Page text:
I also made a 5 gallon batch of 100% WLP 650 Brett B Wit and that ended up being its own entity with blood oranges and limes, called What The Funk?

The really fun thing about all of this was that we added the Brett C Wit & fruit to a new barrel and transferred all but 5 or so gallons of the Free Bird onto that. We then immediately re-filled the initial barrel full of Brett B Trois with the wort from an Illusion Belgian IPA brew. That new enterprise, now called Delusion, was rocking right away the next morning:

delusion krausen

I’ve never seen a Brett B Trois fermentation take off that fast, but then again this was my first time re-pitching it. At any rate, we dry hopped Delusion with a healthy amount of Galaxy, Columbus, & Centennial and we’re all enjoying its bouquet of danky bubblegum and slightly funky melon notes.

Rest assured funk fans, there’s more in the works. Some upcoming projects include:

– 5 gallons of Refugee Tripel with limes & mangoes on Yeast Bay’s Beersel Brett blend.

– 100% Brett B Trois version of our awesome Shelter 9 IPA dry hopped big with some fun things that may include El Dorado, Mosaic, Huell Melon, etc. This will be released at the August 16th Summer Nights event.

– Sauvignon Blanc barrel aged Citra Saison with kumquats on the Yeast Bay’s Lochristi Brett blend.

– White wine barrel aged Imperial Saison with strawberries and cherries on WLP 645 Brett C.

– All sorts of permutations and experiments using new strains and blends like the ones The Yeast Bay is offering.

I also want to mention, since it will get dragged into Brett territory here and there, that our Citra Saison should be out and about on draft pretty soon. I was so excited to see it pouring at one of my favorite watering holes, Public House, that I took a picture:

citra on public house menu

While we’re veering from the path of funk I should also mention that we were really excited to take 3 medals at this year’s San Diego International Beer Festival!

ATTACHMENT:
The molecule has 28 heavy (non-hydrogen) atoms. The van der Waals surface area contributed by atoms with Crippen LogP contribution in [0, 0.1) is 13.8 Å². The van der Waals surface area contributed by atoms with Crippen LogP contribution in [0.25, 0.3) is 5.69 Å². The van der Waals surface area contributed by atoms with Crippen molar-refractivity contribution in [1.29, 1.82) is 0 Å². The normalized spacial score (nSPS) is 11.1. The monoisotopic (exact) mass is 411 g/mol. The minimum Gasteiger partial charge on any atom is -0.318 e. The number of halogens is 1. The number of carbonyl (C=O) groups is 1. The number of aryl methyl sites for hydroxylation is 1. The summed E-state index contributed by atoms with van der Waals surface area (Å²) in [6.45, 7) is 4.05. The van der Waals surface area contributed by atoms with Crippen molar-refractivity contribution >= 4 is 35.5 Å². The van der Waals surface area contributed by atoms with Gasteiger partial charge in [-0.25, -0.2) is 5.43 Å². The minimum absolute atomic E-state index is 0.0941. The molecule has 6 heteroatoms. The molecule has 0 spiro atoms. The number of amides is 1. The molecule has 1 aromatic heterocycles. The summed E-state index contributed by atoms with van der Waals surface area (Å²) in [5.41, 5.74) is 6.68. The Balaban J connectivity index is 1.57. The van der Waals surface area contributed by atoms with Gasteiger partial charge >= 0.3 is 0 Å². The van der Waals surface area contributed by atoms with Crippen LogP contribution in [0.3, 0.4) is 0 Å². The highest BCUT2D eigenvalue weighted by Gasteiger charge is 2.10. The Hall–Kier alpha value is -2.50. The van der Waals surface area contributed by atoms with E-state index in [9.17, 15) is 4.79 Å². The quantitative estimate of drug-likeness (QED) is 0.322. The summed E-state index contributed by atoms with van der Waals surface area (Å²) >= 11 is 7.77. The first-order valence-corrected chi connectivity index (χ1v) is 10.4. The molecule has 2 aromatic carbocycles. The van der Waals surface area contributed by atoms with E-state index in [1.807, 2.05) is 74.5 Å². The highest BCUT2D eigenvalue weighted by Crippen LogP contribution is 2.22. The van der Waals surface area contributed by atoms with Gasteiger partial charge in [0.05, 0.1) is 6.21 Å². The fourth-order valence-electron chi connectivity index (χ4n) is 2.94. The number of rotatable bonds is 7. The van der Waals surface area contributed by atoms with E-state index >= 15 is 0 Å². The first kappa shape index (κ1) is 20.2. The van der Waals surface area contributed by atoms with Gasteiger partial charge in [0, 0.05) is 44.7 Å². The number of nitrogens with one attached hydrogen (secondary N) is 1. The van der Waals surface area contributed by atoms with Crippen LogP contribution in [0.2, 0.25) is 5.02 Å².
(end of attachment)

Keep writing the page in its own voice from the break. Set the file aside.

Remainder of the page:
103871sd fair awards

Finally, I want to say a big thanks to The Mad Fermentationist, Michael Tonsmeire, for always being helpful and assuring me I wouldn’t have to worry about too much oxygen pick up if I fermented Free Bird in a barrel. There’s some beer that’ll be getting bottled and sent your way buddy!

Jester King, as always, deserves a shout out too as they always open their brains for picking about many things farmhouse. They should be expecting beermail too!

That’s all for now. If you find yourself in Southern California, come and drink all this funk so we can make more!

100% Brett Rye IPA is delicious and other updates

Well, it’s time for an update! I’d been waiting to have a big announcement of when & where I’d be working as an assistant brewer, but things are developing more slowly than expected. Stay tuned on that front.

However, just because I haven’t been blogging doesn’t mean I haven’t been brewing!

Batches since my last post:

– 8/29 All Galaxy Belgian IPA on WLP 530/570 mix

– 9/2 All 2-row Palisade Pale on WLP 002 (potential R&D for Laughlin)

– 9/14 Guard De Gumball on WLP 072 French Ale – finally brewed my version of Gumballhead!

– 9/15 Wit on WLP 410 using 2oz of Pacific Jade at flameout in place of orange peel

I’d like to advise caution with that Wit strain. I woke up to open fermenting and the bucket’s lid trying to surf the web in my computer chair. I’m just happy my trusty cat assistant seemed unscathed. She usually sleeps in this chair.

 

In the coming days I’ll also be brewing a Session IPA (4.2%) but I still haven’t decided what yeast to run it on. I’ve stepped up some expired vials of WLP 009 Australian Ale (& the starter wort was nice and mellow), but I also have some WLP 006 Bedford British Ale ready to rock. Basically everything limited release Platinum strain that I’ll have a hard time getting again. Here are links that I found helpful during recipe formulation: Link 1, Link 2, Link 3.

I should also update my adoring fans on how the 4 beers I bottled on 9/3 are shaping up! The Sink Spoon 100% Brett Rye IPA is by far the star of the show. Very delicious. I had someone request a 6 pack to take to their wine club on the 20th. The idea of wine people being brought into beer by their most hated enemy, Brettanomyces, is almost more than I can handle. Anyway, here’s the recipe!

The saisons on WLP 585 & 670 were both pretty good. I think American Farmhouse 670 definitely has some future potential for me. The idea of slowly getting more Brett-ed out is just too exciting to pass up.

My New Zealand Union Jack didn’t taste terribly cloying & under-attenuated when I bottled, but now it’s just way too sweet. WLP 002 English Ale has so far proven to be an interesting animal to deal with. I bottled 3 gallons of NZ Union Jack & put the remaining gallon plus directly onto the WLP 644 Brett cake. I’m looking forward to seeing if that dries it out much & potentially playing around with the 002/644 mix.